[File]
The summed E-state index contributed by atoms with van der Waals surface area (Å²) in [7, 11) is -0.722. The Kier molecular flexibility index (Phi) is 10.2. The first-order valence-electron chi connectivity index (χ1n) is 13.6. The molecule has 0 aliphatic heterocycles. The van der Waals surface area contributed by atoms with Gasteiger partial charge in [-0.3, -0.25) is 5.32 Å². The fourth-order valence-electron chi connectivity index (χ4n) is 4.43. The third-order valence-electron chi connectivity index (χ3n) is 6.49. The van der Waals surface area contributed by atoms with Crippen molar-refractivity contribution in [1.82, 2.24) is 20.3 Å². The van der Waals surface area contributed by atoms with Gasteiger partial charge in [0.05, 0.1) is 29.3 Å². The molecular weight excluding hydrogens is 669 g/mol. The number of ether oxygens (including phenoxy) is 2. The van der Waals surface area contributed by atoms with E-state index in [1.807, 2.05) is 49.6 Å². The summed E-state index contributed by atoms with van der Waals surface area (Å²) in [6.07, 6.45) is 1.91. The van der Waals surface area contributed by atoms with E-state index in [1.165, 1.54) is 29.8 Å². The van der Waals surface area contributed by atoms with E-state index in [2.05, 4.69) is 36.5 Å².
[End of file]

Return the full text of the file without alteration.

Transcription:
The summed E-state index contributed by atoms with van der Waals surface area (Å²) in [7, 11) is -0.722. The Kier molecular flexibility index (Phi) is 10.2. The first-order valence-electron chi connectivity index (χ1n) is 13.6. The molecule has 0 aliphatic heterocycles. The van der Waals surface area contributed by atoms with Gasteiger partial charge in [-0.3, -0.25) is 5.32 Å². The fourth-order valence-electron chi connectivity index (χ4n) is 4.43. The third-order valence-electron chi connectivity index (χ3n) is 6.49. The van der Waals surface area contributed by atoms with Crippen molar-refractivity contribution in [1.82, 2.24) is 20.3 Å². The van der Waals surface area contributed by atoms with Gasteiger partial charge in [0.05, 0.1) is 29.3 Å². The molecular weight excluding hydrogens is 669 g/mol. The number of ether oxygens (including phenoxy) is 2. The van der Waals surface area contributed by atoms with E-state index in [1.807, 2.05) is 49.6 Å². The summed E-state index contributed by atoms with van der Waals surface area (Å²) in [6.07, 6.45) is 1.91. The van der Waals surface area contributed by atoms with E-state index in [1.165, 1.54) is 29.8 Å². The van der Waals surface area contributed by atoms with E-state index in [2.05, 4.69) is 36.5 Å².